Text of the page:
Since I just checked the SG of the Irish, I took a sample. Wow- it's going to have that "luscious" mouthfeel described in the literature for that yeast, even using a pound of honey in the recipe.

Anyway, I've used nottingham (dry yeast) sucessfully at 60 and a bit under, with great results, and the WLP001 and the Wyeast 1056 at 60 degrees.

Someone told me (was it you, pseudo?) that they got some peachy esters from S05 fermented below 63 degrees, but I'm trying it now with an AAA recipe. The s05 is bubbling along at 62 right now.
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Old 01-18-2010, 04:03 PM   #8
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OK, that is a relief. Thanks for the input guys. I had a starter for each of the batches and the activity looks good up to this point.
Thanks again.

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Old 01-18-2010, 04:08 PM   #9
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Yeah, I did get some peach from S-05 on the lowed end of the temp range. However, I'm not sure if it was a product of someone else telling me they tasted it as well. I have a pack laying around that I want to do a side-by-side with 001 to see if I can see a difference blind before I continue spouting off my dislike of S-05!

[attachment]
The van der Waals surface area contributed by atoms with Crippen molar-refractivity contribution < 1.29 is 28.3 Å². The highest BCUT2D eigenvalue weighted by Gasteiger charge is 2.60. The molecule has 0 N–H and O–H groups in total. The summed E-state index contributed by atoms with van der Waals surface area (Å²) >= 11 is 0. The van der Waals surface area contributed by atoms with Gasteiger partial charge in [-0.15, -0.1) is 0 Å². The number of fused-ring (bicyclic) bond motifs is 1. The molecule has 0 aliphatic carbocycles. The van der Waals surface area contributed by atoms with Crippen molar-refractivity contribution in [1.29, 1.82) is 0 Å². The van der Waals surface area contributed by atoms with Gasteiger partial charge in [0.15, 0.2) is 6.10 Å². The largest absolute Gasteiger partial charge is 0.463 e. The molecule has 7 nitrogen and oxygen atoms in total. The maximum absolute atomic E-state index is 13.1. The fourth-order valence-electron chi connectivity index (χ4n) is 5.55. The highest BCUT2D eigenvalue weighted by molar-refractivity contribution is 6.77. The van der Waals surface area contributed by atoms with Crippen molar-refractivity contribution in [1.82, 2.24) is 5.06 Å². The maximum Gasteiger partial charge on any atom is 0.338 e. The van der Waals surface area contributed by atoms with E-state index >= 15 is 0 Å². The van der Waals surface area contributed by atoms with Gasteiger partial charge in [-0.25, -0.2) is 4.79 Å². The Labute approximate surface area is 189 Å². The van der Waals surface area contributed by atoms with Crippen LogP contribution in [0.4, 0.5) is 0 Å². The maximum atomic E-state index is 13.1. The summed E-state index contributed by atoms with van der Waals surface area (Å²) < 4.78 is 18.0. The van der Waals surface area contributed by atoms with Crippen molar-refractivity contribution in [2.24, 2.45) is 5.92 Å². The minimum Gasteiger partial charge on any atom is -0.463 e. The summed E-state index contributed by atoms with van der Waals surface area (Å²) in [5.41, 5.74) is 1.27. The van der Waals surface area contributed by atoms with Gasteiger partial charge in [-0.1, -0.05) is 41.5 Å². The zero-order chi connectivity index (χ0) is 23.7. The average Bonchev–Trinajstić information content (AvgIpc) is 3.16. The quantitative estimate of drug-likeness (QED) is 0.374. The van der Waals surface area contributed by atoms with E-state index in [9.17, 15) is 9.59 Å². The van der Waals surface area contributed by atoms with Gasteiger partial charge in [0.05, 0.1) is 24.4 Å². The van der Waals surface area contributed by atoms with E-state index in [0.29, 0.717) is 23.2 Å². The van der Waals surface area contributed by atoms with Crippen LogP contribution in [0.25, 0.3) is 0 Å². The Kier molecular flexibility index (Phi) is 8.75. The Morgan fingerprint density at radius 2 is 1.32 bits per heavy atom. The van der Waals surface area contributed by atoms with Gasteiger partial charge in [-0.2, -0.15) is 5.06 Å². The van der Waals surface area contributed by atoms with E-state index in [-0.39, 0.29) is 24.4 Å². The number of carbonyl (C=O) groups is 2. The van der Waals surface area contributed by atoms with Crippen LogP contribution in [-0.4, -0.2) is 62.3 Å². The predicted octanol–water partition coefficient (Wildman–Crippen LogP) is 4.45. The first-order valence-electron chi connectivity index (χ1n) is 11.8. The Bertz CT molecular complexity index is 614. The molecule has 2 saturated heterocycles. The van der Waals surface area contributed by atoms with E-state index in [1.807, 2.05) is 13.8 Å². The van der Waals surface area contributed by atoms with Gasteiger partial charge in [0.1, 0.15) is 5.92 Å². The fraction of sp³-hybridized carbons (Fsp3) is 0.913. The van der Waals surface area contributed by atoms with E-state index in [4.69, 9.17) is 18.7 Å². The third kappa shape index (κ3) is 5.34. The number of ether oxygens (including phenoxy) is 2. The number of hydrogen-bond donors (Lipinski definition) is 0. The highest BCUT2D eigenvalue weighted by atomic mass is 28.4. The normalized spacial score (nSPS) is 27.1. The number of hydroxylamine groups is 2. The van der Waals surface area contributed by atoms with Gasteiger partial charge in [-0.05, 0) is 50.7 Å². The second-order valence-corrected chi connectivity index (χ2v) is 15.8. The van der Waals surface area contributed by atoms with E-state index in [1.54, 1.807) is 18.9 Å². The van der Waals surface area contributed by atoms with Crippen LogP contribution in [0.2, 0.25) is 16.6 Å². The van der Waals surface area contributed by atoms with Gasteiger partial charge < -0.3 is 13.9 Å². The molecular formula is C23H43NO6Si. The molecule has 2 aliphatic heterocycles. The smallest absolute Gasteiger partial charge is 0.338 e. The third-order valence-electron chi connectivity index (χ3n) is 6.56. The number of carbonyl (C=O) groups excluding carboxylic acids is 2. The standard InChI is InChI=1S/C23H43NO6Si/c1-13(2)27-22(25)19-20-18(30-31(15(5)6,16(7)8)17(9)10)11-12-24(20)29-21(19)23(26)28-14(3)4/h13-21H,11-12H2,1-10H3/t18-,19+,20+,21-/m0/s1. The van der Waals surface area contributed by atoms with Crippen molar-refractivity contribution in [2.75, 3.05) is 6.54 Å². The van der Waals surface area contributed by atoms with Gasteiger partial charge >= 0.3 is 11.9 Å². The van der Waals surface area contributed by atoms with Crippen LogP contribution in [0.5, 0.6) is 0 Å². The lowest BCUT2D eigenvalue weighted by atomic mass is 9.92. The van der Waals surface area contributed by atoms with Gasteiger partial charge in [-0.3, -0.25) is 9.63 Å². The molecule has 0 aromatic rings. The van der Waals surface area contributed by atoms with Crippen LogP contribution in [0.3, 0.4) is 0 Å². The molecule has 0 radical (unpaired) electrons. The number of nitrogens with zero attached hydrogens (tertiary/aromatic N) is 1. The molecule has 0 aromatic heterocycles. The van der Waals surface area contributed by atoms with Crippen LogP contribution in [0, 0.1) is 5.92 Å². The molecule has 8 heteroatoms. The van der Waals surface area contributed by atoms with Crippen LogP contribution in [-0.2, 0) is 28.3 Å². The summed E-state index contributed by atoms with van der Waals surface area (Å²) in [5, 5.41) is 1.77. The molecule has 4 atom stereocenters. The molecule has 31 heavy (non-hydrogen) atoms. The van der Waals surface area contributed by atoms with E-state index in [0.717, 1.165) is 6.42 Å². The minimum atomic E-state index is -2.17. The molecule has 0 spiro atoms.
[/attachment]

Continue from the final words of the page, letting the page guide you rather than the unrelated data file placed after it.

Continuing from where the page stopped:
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Old 01-18-2010, 04:12 PM   #10
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OK, that is a relief. Thanks for the input guys. I had a starter for each of the batches and the activity looks good up to this point.
Thanks again.
You're welcome! Please report back on the results, since this seems to be something we Northerners have happen each winter.

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Yeah, I did get some peach from S-05 on the lowed end of the temp range. However, I'm not sure if it was a product of someone else telling me they tasted it as well. I have a pack laying around that I want to do a side-by-side with 001 to see if I can see a difference blind before I continue spouting off my dislike of S-05!
I'll make notes on my cool S05 fermentation, and see if I can pick up any esters from the low temps. It's supposed to be a Bell's amber clone, and I used willamette and cascade, so I don't know if I'll pick up any even if they're there, to be honest.